Standard Brewing Co. Is a Standard-Issue Brewpub at Best

By Froeb, Ian | St Louis Post-Dispatch (MO), May 13, 2016 | Go to article overview

Standard Brewing Co. Is a Standard-Issue Brewpub at Best


Froeb, Ian, St Louis Post-Dispatch (MO)


I kept staring at the cheese.

The cheese in question cheddar, according to the menu; sharp cheddar, to be precise sat atop the Standard Burger ($9) at Standard Brewing Co. The kitchen had plated the burger open-faced so I could arrange its lettuce, tomato and red onion as I liked before I smushed down the top half of its bun.

I couldn't stop studying that cheese, though. It had melted properly around the edge of the patty, but at the center it looked as if it had bubbled up or so I thought until I noticed the outline of a strand of the preshredded cheese a cook must have tossed onto the patty at the last minute.

The carelessness foretold the burger as a whole. I'd asked for medium-rare; it was medium-well. It tasted of char, its own and maybe some orphan char adopted from the grill. It encapsulated the immediate problems facing this 6-month-old Maryland Heights brewpub and also raised broader questions about the concept.

The fries that came with the burger were fine.

Owners Jeff Harlan and Jeff Jones previously operated J2 Brewing in Chesterfield, where they led patrons through the process of brewing their own beers, but Standard Brewing is both their first proper brewery and their first restaurant. To run the kitchen, they hired Wade Waller, who has served as executive chef at Eleven Eleven Mississippi and, most recently, Zydeco Blues in Des Peres.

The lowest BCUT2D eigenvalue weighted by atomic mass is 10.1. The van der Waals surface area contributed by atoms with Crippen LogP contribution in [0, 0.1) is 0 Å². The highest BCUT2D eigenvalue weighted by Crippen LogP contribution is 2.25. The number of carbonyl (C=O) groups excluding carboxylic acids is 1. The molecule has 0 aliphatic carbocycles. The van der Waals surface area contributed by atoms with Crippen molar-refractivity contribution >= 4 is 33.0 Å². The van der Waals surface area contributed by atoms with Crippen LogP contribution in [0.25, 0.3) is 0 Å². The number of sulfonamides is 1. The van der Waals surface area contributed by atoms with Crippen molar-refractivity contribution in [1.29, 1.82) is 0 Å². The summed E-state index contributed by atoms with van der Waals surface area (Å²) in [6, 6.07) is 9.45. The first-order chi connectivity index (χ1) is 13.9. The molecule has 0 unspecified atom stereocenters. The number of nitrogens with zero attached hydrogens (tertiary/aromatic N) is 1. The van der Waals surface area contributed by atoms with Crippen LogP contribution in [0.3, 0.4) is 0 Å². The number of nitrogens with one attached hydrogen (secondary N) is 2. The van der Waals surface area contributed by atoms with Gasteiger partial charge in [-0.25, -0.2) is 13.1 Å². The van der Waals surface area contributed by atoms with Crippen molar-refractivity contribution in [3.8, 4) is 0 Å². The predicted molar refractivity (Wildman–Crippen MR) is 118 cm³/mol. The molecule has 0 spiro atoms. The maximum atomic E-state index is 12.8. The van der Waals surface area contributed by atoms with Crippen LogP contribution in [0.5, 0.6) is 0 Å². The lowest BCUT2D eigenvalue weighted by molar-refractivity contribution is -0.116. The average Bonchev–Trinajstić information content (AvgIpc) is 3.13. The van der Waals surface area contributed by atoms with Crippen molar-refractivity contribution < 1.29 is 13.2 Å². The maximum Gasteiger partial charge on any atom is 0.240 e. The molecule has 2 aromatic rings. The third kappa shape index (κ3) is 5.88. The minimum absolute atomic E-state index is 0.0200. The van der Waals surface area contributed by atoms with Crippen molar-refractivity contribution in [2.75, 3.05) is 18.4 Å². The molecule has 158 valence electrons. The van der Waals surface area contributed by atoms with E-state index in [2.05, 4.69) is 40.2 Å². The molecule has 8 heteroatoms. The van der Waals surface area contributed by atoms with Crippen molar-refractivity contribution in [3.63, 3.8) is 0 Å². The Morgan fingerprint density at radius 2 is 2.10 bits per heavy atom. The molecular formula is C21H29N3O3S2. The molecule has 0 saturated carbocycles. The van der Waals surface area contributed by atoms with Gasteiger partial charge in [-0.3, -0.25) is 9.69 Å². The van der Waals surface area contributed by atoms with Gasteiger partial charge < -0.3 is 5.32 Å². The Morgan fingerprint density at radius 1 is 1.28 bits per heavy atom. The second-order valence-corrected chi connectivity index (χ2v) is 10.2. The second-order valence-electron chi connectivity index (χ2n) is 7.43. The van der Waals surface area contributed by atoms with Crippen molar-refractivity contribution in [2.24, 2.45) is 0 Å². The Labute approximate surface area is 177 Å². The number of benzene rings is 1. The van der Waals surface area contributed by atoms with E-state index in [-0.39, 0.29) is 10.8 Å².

Waller's menu doesn't stray from brewpub convention, and while I can't argue with Companion soft pretzels paired with a sharp, spoon- coating beer-cheese sauce ($6), both you and I have enjoyed better versions of most other dishes here elsewhere many times before. Roasted cauliflower dulls the edges of the cheddar and smoked-gouda cheeses in the beer-cheese soup ($5); it also gives it an unpleasantly granular texture. The stout chili ($5) is so underseasoned that it tastes, once you stir in the sour cream laced across its surface, like a slightly funky ground-beef beer. Jalapeo poppers ($6), a no-brainer snack, deliver little of the chile's heat, and the bacon-ranch sauce on the side is bacon-free in flavor, if not in fact.

The same beer-cheese sauce that accompanies the soft pretzels makes Standard's Cheese Steak Sandwich ($10) a better bet than its burger. Fair warning: Though the menu describes the steak as "thinly sliced," it's actually cut into small but not insubstantial pieces. …

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